Ben Walker of Transcription Outsourcing
Ben Walker, CEO of Transcription Outsourcing, provides high-quality law enforcement transcription, legal transcription, academic transcription, financial and business transcription, medical transcription, and general transcription services to clients across the United States.
What made you go off on your own (0:42)
Ben states empirically that he does not “play well with others”.
At his last job, he and the CEO didn’t get along very well, and the reason for this was that they “sell” differently, and the CEO, being a little older was prone to taking a long time to make decisions.
This all led to him moving on on his own, he just knew it was time to leave.
What made you choose transcription (1:30)
Ben was already a part owner of a small medical transcription company based out of Omaha.
While also running the sales and marketing for the company in Denver, he noticed that they were losing clients due to technology changes in the industry.
This led to him doing research on other kinds of transcription and found legal transcription, law enforcement transcription, financial transcription.
This all culminated in Ben doing even more research on how to provide those services, and where to find the people to do it.
About transcription (2:15)
Ben indicates that he still uses people because they are more accurate than machines.
His clients are the higher end type of client that requires a 99 to 100% accuracy on their transcriptions.
They started bidding on government contracts and got awarded a few contracts. Some of which were for law enforcement, this led to them into that direction.
After that, they went legal when they started getting legal work from law firms around town and then around the country.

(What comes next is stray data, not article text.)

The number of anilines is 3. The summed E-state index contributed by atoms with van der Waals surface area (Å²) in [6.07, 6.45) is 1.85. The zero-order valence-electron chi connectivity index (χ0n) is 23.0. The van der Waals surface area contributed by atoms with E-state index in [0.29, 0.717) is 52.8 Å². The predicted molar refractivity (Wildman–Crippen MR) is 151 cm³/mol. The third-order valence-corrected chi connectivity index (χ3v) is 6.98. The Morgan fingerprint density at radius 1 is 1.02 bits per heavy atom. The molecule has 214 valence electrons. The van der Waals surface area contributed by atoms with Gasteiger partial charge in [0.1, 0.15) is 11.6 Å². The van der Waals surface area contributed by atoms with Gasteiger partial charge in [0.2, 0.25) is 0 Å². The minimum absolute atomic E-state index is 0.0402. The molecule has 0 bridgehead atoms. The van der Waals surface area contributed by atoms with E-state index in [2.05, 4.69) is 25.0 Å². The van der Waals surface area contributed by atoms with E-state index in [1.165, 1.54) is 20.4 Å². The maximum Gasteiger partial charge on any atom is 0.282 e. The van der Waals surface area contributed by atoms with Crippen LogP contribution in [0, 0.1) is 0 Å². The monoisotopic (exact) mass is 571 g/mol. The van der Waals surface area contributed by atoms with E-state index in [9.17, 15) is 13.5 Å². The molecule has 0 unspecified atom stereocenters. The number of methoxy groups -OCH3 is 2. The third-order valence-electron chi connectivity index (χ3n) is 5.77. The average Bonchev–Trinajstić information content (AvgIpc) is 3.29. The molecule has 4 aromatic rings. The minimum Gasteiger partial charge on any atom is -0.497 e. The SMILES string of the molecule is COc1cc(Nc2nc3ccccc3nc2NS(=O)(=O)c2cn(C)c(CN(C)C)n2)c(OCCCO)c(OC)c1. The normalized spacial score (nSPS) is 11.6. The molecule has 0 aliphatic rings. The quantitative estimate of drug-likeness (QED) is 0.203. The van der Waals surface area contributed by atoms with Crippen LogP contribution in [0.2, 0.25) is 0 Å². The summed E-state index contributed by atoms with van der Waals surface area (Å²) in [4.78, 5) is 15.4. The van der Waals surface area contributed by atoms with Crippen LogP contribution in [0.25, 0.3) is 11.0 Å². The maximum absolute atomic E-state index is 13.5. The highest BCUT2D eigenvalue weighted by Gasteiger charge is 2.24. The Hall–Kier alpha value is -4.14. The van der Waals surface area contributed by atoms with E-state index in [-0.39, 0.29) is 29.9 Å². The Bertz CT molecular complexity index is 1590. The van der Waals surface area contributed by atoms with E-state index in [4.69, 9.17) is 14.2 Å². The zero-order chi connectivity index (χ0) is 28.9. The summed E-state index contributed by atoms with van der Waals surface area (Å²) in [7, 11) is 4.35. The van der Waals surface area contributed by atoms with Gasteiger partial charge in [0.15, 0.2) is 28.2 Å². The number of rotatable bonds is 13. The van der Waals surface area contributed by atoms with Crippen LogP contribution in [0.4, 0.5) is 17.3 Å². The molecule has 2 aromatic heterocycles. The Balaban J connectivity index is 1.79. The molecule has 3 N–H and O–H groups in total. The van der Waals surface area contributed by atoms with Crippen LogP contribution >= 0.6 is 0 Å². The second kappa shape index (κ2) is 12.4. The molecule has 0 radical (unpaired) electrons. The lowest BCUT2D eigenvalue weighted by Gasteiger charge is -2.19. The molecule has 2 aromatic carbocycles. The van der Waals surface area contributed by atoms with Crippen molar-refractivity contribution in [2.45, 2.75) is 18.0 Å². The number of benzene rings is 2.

What’s next for the business (9:00)
Ben says he is not ready or looking to sell. But the next level would be when his business is a business that larger companies would desire to buy.
He feels that at that point they will be “more of a player” than they are now.
Ben has noticed that they get a lot of requests for translation services, so the next step would be to offer translation services.
Developing processes to maintain quality (11:00)
Ben tells us that developing processes to maintain quality and accuracy starts up front with their testing.
Their process for new independent contractors begins with the completion of an application form, which is rigorously reviewed to ensure that they meet the company requirements.
Ben has a process whereby emails are intentionally sent back and forth between the company and the contractors, which gauges their response times and quality.
He says the battery of testing is really difficult because they want independent contractors who are serious about what they do and are “willing to push rewind on the foot pedal to make sure that what they have transcribed is accurate.”
Ben feels it is important to be really strict up front in our conversations with the independent contractors about quality control and quality assurance. If they mess up they are put on notice once and for 30 days. And if they mess up again, let them go.
Managing a large pool of contractors (17:00)
Ben says that managing his organization starts with communication because they are working from home or maybe a co-working space.
He feels that a lot of emails and some phone calls mitigates the lack of in-person contact.
Ben indicates that taking an interest in the families and home life of the contractors enables him to show them that he does care about them, this, in turn, triggers motivation because you’re actually taking the time to know them.
He also uses other strategies to motivate his contractors, such as sending them cards once a quarter, paying bonuses, and remembering to send a birthday card.
Ben says when it comes to finding new talent, most of the time contractors reach out to them online. However, they do post on certain job boards, and new talent is funneled through those boards contractors find us online or on certain job boards for transcription.
He did also highlight the fact that most of their longer serving and high-quality contractors found the company, the company didn't find them.
Ben’s Book Recommendation
Radical Candor is a simple idea: to be a good boss, you have to Care Personally at the same time that you Challenge Directly. When you challenge without caring, it’s obnoxious aggression; when you care without challenging it's ruinous empathy. When you do neither it's manipulative insincerity. This simple framework can help you build better relationships at work, and fulfill your three key responsibilities as a leader: creating a culture of feedback (praise and criticism), building a cohesive team, and achieving results you're all proud of.
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